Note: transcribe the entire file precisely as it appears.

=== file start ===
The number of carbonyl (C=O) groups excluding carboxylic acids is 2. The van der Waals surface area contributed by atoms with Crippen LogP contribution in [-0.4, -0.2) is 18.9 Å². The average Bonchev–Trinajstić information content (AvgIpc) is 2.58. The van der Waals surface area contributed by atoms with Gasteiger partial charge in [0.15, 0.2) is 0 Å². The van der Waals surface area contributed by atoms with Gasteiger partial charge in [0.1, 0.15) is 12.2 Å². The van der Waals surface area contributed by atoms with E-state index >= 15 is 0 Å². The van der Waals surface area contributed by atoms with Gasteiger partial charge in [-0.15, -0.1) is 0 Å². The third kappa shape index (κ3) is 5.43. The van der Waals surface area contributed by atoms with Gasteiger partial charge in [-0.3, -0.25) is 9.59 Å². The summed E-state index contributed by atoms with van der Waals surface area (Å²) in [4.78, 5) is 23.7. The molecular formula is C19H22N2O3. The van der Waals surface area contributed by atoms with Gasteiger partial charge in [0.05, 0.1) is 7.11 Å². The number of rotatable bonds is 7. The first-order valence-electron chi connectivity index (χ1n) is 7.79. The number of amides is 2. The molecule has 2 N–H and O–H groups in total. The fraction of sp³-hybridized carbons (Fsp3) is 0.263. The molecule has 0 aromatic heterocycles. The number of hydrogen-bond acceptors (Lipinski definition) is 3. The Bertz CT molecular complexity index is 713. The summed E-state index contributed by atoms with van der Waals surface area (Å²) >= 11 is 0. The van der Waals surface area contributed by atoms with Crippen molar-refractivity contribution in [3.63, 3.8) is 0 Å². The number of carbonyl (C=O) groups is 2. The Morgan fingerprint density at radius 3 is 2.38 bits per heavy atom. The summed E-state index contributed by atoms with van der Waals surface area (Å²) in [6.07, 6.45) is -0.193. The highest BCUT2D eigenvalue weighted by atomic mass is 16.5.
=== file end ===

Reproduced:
The number of carbonyl (C=O) groups excluding carboxylic acids is 2. The van der Waals surface area contributed by atoms with Crippen LogP contribution in [-0.4, -0.2) is 18.9 Å². The average Bonchev–Trinajstić information content (AvgIpc) is 2.58. The van der Waals surface area contributed by atoms with Gasteiger partial charge in [0.15, 0.2) is 0 Å². The van der Waals surface area contributed by atoms with Gasteiger partial charge in [0.1, 0.15) is 12.2 Å². The van der Waals surface area contributed by atoms with E-state index >= 15 is 0 Å². The van der Waals surface area contributed by atoms with Gasteiger partial charge in [-0.15, -0.1) is 0 Å². The third kappa shape index (κ3) is 5.43. The van der Waals surface area contributed by atoms with Gasteiger partial charge in [-0.3, -0.25) is 9.59 Å². The summed E-state index contributed by atoms with van der Waals surface area (Å²) in [4.78, 5) is 23.7. The molecular formula is C19H22N2O3. The van der Waals surface area contributed by atoms with Gasteiger partial charge in [0.05, 0.1) is 7.11 Å². The number of rotatable bonds is 7. The first-order valence-electron chi connectivity index (χ1n) is 7.79. The number of amides is 2. The molecule has 2 N–H and O–H groups in total. The fraction of sp³-hybridized carbons (Fsp3) is 0.263. The molecule has 0 aromatic heterocycles. The number of hydrogen-bond acceptors (Lipinski definition) is 3. The Bertz CT molecular complexity index is 713. The summed E-state index contributed by atoms with van der Waals surface area (Å²) >= 11 is 0. The van der Waals surface area contributed by atoms with Crippen molar-refractivity contribution in [3.63, 3.8) is 0 Å². The number of carbonyl (C=O) groups is 2. The Morgan fingerprint density at radius 3 is 2.38 bits per heavy atom. The summed E-state index contributed by atoms with van der Waals surface area (Å²) in [6.07, 6.45) is -0.193. The highest BCUT2D eigenvalue weighted by atomic mass is 16.5.